zfs large block support
ZFS should support large blocks (>128KB). However, these large blocks will only be used if explicitly requested by setting the "recordsize" property. The default recordsize will still be 128KB, and we'll only issue i/o > 128KB for large blocks (i/o aggregation will still be capped at 128KB). This maintains the existing behavior (and performance characteristics) for all uses except filesystems whose "recordsize" has been increased.
The "recordsize" property can be set up to 1MB. The on-disk format and the SPA will support up to 16MB blocks, but these can only be used by "experimentally" changing a kernel tunable to allow larger "recordsize" values. The advantage of adding support for 16MB (the most that can be easily supported by the on-disk format) now is that we will not need to change the on-disk format or add feature flags when increasing the "officially supported" block size from 1MB to any larger values.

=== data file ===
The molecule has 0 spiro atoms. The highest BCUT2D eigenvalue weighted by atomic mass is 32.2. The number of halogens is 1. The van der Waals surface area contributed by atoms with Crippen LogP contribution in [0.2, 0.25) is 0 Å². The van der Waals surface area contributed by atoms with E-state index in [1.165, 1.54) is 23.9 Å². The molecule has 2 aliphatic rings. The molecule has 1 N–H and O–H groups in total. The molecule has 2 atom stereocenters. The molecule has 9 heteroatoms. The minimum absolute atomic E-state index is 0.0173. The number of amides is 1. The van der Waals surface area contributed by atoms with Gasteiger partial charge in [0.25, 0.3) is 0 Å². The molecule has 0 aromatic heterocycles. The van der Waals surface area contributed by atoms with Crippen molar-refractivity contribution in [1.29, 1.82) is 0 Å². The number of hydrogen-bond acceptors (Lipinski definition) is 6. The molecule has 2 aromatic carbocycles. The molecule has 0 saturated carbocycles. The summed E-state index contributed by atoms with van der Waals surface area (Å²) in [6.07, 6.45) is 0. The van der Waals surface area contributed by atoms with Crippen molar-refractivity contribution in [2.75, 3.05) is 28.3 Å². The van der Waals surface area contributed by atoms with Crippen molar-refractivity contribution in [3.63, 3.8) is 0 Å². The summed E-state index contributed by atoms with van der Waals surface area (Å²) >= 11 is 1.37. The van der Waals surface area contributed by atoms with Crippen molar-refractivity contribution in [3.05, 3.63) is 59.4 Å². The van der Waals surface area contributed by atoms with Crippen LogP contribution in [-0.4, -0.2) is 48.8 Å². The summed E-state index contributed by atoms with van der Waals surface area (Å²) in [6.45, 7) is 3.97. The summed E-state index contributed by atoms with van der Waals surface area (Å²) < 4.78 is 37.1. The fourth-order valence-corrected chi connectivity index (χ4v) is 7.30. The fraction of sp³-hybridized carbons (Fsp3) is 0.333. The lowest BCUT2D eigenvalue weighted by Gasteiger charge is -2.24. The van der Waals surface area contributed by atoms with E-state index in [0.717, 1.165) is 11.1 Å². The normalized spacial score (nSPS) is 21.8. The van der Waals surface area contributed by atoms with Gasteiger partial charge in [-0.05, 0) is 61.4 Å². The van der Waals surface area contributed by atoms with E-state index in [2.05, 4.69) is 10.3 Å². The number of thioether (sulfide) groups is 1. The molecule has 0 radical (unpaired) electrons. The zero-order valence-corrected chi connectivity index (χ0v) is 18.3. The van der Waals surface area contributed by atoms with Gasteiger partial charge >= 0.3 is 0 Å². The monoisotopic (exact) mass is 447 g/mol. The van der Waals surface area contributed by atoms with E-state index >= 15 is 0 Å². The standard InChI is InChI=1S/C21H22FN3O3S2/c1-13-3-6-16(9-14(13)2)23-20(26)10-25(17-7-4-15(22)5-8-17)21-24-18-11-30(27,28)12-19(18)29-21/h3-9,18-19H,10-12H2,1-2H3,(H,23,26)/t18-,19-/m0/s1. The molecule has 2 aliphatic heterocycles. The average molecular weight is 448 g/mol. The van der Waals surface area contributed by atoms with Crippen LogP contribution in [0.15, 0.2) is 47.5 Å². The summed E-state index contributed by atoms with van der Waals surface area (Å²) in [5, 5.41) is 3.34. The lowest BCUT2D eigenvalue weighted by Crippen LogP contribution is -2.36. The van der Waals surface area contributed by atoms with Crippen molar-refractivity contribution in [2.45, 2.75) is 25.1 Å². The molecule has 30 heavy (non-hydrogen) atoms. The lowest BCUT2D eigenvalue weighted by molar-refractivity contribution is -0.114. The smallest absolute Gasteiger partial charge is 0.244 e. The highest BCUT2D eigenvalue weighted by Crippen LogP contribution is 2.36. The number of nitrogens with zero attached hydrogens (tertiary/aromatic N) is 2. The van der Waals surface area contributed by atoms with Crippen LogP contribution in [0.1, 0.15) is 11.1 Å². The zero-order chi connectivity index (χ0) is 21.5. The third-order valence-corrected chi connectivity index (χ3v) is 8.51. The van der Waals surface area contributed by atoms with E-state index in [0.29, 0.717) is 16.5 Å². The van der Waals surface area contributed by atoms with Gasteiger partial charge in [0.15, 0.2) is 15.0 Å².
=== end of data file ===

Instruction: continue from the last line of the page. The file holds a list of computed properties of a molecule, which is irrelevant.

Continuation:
Note that by default, "zfs send" will automatically break any large blocks up into 128KB chunks, so that the send stream can be received on any system. A new flag (-b) can be specified which will transmit the large blocks, in which case the send stream can only be received by systems that support large blocks.
Note that GRUB "supports" the large_blocks feature, so it is safe to enable it on root pools. However, GRUB can't actually read large blocks (due to lack of memory), so the recordsize of the boot filesystem can not be increased above 128KB (this is enforced similarly to GRUB's lack of gzip support).
Recommended uses center around improving performance of random reads of large blocks (>= 128KB):
- files that are randomly read in large chunks (e.g. video files when streaming many concurrent streams such that prefetch can not effectively cache data); performance will be improved in this case because random 1MB reads from rotating disks has higher bandwidth than random 128KB reads.
- typically, performance of scrub/resilver is improved, especially with RAID-Z
The tradeoffs to consider when using large blocks include:
- accessing large blocks tends to increase latency of all operations, because even small reads will need to get in line benind large reads/writes
- sub-block writes (i.e. write to 128KB of a 1MB block) will incur even larger read-modify-write penalty
- the last, partially-filled block of each file will be larger, wasting memory, and if compression is not enabled, disk space (expected waste is 1/2 the recordsize per file, assuming random file length)